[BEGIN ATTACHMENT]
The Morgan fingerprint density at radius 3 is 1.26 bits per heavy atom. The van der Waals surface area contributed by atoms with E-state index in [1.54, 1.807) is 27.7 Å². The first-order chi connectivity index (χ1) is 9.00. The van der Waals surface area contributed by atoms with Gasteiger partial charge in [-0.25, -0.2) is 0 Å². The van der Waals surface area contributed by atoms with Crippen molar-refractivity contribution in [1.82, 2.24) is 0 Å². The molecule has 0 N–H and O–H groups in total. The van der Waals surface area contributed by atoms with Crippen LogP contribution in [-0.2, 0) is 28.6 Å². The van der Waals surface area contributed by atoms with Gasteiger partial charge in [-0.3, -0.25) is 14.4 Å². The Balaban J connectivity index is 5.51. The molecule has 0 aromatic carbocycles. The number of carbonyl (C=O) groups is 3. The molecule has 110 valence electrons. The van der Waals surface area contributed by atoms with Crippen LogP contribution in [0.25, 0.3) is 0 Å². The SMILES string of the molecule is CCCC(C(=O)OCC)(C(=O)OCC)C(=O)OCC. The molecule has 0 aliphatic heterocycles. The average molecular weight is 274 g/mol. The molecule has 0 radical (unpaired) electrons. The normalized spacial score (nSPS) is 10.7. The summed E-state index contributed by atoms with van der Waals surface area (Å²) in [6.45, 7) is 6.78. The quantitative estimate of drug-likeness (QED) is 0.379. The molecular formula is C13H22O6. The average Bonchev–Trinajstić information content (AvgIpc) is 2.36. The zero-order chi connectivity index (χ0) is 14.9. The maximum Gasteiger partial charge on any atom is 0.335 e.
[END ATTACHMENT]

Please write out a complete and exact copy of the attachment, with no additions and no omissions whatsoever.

The Morgan fingerprint density at radius 3 is 1.26 bits per heavy atom. The van der Waals surface area contributed by atoms with E-state index in [1.54, 1.807) is 27.7 Å². The first-order chi connectivity index (χ1) is 9.00. The van der Waals surface area contributed by atoms with Gasteiger partial charge in [-0.25, -0.2) is 0 Å². The van der Waals surface area contributed by atoms with Crippen molar-refractivity contribution in [1.82, 2.24) is 0 Å². The molecule has 0 N–H and O–H groups in total. The van der Waals surface area contributed by atoms with Crippen LogP contribution in [-0.2, 0) is 28.6 Å². The van der Waals surface area contributed by atoms with Gasteiger partial charge in [-0.3, -0.25) is 14.4 Å². The Balaban J connectivity index is 5.51. The molecule has 0 aromatic carbocycles. The number of carbonyl (C=O) groups is 3. The molecule has 110 valence electrons. The van der Waals surface area contributed by atoms with Crippen LogP contribution in [0.25, 0.3) is 0 Å². The SMILES string of the molecule is CCCC(C(=O)OCC)(C(=O)OCC)C(=O)OCC. The molecule has 0 aliphatic heterocycles. The average molecular weight is 274 g/mol. The molecule has 0 radical (unpaired) electrons. The normalized spacial score (nSPS) is 10.7. The summed E-state index contributed by atoms with van der Waals surface area (Å²) in [6.45, 7) is 6.78. The quantitative estimate of drug-likeness (QED) is 0.379. The molecular formula is C13H22O6. The average Bonchev–Trinajstić information content (AvgIpc) is 2.36. The zero-order chi connectivity index (χ0) is 14.9. The maximum Gasteiger partial charge on any atom is 0.335 e.